On Monday, July 1, new federal anti-spam legislation comes into force in Canada.
Canada's Anti-Spam Legislation (CASL) states it is aimed at protecting consumers from unwanted, digital messages from companies such as persistent promotional emails.
The legislation requires business owners to have proof of consent before sending any commercial electronic messages by ensuring they have:
- obtained expressed consent from customers
- provided identification information
- provided an unsubscribe mechanism for customers
Federal Industry Minister James Moore said the legislation is the product of direct consultations the government has completed with consumers.
"Canadians should not receive emails that they do not want or did not ask to receive," Moore said in a news release. "Protecting consumers online is a priority."
"That is why we are taking action to eliminate malicious online threats against Canadians. Canada's anti-spam law will put the interests of consumers first while ensuring that Canadian businesses can continue to thrive in the online marketplace."
Small business owners critical
Some small business owners, including Unreal City Comics and Books owner Theo Kivol, are convinced the legislation may hurt their bottom line.
"The small business guy who, you know, is hustling away, trying to deal with this new world of social media and battling online shopping and all that stuff, this is one thing that is going to hinder more than help that guy," Kivol said.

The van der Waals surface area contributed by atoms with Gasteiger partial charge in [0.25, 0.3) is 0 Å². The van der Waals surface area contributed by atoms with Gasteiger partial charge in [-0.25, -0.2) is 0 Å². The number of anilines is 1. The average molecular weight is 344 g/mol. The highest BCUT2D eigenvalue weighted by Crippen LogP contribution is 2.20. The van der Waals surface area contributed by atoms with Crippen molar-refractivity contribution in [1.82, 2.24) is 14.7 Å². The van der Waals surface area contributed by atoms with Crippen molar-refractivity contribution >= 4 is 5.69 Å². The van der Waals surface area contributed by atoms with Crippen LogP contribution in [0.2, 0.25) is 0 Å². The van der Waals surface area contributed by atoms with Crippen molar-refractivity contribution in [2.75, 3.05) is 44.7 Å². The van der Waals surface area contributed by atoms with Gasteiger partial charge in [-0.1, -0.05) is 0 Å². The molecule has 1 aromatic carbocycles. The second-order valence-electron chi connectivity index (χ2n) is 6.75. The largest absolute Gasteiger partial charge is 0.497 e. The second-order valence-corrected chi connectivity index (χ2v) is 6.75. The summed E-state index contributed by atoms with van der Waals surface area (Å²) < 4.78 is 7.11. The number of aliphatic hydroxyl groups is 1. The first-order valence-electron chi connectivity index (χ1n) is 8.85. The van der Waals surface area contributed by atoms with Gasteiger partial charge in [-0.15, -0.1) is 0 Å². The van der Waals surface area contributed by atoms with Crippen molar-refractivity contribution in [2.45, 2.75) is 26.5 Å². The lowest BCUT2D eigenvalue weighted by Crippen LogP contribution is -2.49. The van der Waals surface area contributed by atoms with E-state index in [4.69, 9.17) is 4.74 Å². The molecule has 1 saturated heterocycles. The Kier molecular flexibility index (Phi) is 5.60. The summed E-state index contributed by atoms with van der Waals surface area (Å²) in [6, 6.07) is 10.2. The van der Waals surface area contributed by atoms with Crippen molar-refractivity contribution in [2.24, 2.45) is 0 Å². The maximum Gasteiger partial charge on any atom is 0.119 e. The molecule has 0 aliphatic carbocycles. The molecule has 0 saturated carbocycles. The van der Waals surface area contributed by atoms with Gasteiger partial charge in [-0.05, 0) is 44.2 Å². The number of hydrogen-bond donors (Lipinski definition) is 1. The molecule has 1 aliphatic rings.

Kivol told CBC News the process of obtaining expressed consent alone will hinder the relationships he has built with customers.
"If somebody misses seeing that email from me, I guess I end up losing in the long-run because somebody who really already gave me their consent is no longer on my list," Kivol said.
On Monday, June 30, the Canadian Federation of Independent Businesses (CFIB) sent a letter to Moore regarding the reaction of small businesses to the new CASL
It asked the government to spend more time educating small businesses about the law before bringing in enforcement measures. It also asked to slow the process down and to exempt businesses that send less than a certain threshold of emails per year or month, among other requests.
Business owners who have established relationships with customers have three years to obtain consent to contact them about commercial opportunities.
A federal compliance department will investigate complaints that are reported.
Fines for breaking the anti-spam laws cap at a $10 million fine, per infraction, for a business and a $1 million fine, per infraction, for an individual.
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